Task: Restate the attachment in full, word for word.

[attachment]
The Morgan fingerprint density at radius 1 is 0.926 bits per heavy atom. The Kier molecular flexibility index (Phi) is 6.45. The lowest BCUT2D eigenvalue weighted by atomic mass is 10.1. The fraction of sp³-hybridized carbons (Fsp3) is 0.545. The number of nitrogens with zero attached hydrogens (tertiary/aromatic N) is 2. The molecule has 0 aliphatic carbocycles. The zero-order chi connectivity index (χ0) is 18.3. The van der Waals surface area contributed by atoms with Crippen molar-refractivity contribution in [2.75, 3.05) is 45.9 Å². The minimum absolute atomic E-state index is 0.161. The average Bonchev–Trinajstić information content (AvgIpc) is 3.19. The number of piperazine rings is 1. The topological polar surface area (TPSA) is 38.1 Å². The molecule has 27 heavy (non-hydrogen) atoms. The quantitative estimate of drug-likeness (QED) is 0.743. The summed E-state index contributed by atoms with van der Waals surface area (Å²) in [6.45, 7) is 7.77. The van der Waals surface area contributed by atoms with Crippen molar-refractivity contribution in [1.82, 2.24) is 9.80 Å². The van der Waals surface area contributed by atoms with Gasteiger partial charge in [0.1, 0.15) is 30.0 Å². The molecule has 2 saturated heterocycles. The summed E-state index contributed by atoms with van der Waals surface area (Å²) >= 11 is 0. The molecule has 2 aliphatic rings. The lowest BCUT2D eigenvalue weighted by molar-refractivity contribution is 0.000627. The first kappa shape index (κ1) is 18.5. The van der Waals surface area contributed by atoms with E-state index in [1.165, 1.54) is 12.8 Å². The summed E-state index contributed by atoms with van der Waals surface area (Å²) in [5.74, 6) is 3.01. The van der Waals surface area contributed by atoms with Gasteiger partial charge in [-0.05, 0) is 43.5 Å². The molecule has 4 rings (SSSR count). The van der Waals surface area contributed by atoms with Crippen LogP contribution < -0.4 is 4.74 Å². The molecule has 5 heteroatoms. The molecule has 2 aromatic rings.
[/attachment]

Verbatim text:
The Morgan fingerprint density at radius 1 is 0.926 bits per heavy atom. The Kier molecular flexibility index (Phi) is 6.45. The lowest BCUT2D eigenvalue weighted by atomic mass is 10.1. The fraction of sp³-hybridized carbons (Fsp3) is 0.545. The number of nitrogens with zero attached hydrogens (tertiary/aromatic N) is 2. The molecule has 0 aliphatic carbocycles. The zero-order chi connectivity index (χ0) is 18.3. The van der Waals surface area contributed by atoms with Crippen molar-refractivity contribution in [2.75, 3.05) is 45.9 Å². The minimum absolute atomic E-state index is 0.161. The average Bonchev–Trinajstić information content (AvgIpc) is 3.19. The number of piperazine rings is 1. The topological polar surface area (TPSA) is 38.1 Å². The molecule has 27 heavy (non-hydrogen) atoms. The quantitative estimate of drug-likeness (QED) is 0.743. The summed E-state index contributed by atoms with van der Waals surface area (Å²) in [6.45, 7) is 7.77. The van der Waals surface area contributed by atoms with Crippen molar-refractivity contribution in [1.82, 2.24) is 9.80 Å². The van der Waals surface area contributed by atoms with Gasteiger partial charge in [0.1, 0.15) is 30.0 Å². The molecule has 2 saturated heterocycles. The summed E-state index contributed by atoms with van der Waals surface area (Å²) >= 11 is 0. The molecule has 2 aliphatic rings. The lowest BCUT2D eigenvalue weighted by molar-refractivity contribution is 0.000627. The first kappa shape index (κ1) is 18.5. The van der Waals surface area contributed by atoms with E-state index in [1.165, 1.54) is 12.8 Å². The summed E-state index contributed by atoms with van der Waals surface area (Å²) in [5.74, 6) is 3.01. The van der Waals surface area contributed by atoms with Gasteiger partial charge in [-0.05, 0) is 43.5 Å². The molecule has 4 rings (SSSR count). The van der Waals surface area contributed by atoms with Crippen LogP contribution < -0.4 is 4.74 Å². The molecule has 5 heteroatoms. The molecule has 2 aromatic rings.